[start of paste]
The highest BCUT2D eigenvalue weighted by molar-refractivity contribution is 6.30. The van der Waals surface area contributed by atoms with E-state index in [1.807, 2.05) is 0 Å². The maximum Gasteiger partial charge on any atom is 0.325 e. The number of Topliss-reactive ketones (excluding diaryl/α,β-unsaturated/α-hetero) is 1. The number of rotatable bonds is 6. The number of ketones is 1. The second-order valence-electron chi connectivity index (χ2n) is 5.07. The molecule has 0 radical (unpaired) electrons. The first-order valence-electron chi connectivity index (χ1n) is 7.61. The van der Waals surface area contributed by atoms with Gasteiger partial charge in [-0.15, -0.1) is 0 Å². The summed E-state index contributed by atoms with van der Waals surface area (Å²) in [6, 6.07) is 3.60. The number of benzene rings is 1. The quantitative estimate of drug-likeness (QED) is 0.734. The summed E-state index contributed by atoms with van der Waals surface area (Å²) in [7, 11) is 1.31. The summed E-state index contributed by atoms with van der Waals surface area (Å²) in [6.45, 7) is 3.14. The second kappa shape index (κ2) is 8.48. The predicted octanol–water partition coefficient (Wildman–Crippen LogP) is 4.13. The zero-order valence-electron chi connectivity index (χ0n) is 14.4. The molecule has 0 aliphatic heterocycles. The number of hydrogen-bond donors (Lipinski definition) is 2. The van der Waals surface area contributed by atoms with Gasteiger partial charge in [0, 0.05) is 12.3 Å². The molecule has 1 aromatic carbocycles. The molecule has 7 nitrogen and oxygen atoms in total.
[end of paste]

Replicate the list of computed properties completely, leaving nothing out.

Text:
The highest BCUT2D eigenvalue weighted by molar-refractivity contribution is 6.30. The van der Waals surface area contributed by atoms with E-state index in [1.807, 2.05) is 0 Å². The maximum Gasteiger partial charge on any atom is 0.325 e. The number of Topliss-reactive ketones (excluding diaryl/α,β-unsaturated/α-hetero) is 1. The number of rotatable bonds is 6. The number of ketones is 1. The second-order valence-electron chi connectivity index (χ2n) is 5.07. The molecule has 0 radical (unpaired) electrons. The first-order valence-electron chi connectivity index (χ1n) is 7.61. The van der Waals surface area contributed by atoms with Gasteiger partial charge in [-0.15, -0.1) is 0 Å². The summed E-state index contributed by atoms with van der Waals surface area (Å²) in [6, 6.07) is 3.60. The number of benzene rings is 1. The quantitative estimate of drug-likeness (QED) is 0.734. The summed E-state index contributed by atoms with van der Waals surface area (Å²) in [7, 11) is 1.31. The summed E-state index contributed by atoms with van der Waals surface area (Å²) in [6.45, 7) is 3.14. The second kappa shape index (κ2) is 8.48. The predicted octanol–water partition coefficient (Wildman–Crippen LogP) is 4.13. The zero-order valence-electron chi connectivity index (χ0n) is 14.4. The molecule has 0 aliphatic heterocycles. The number of hydrogen-bond donors (Lipinski definition) is 2. The van der Waals surface area contributed by atoms with Gasteiger partial charge in [0, 0.05) is 12.3 Å². The molecule has 1 aromatic carbocycles. The molecule has 7 nitrogen and oxygen atoms in total.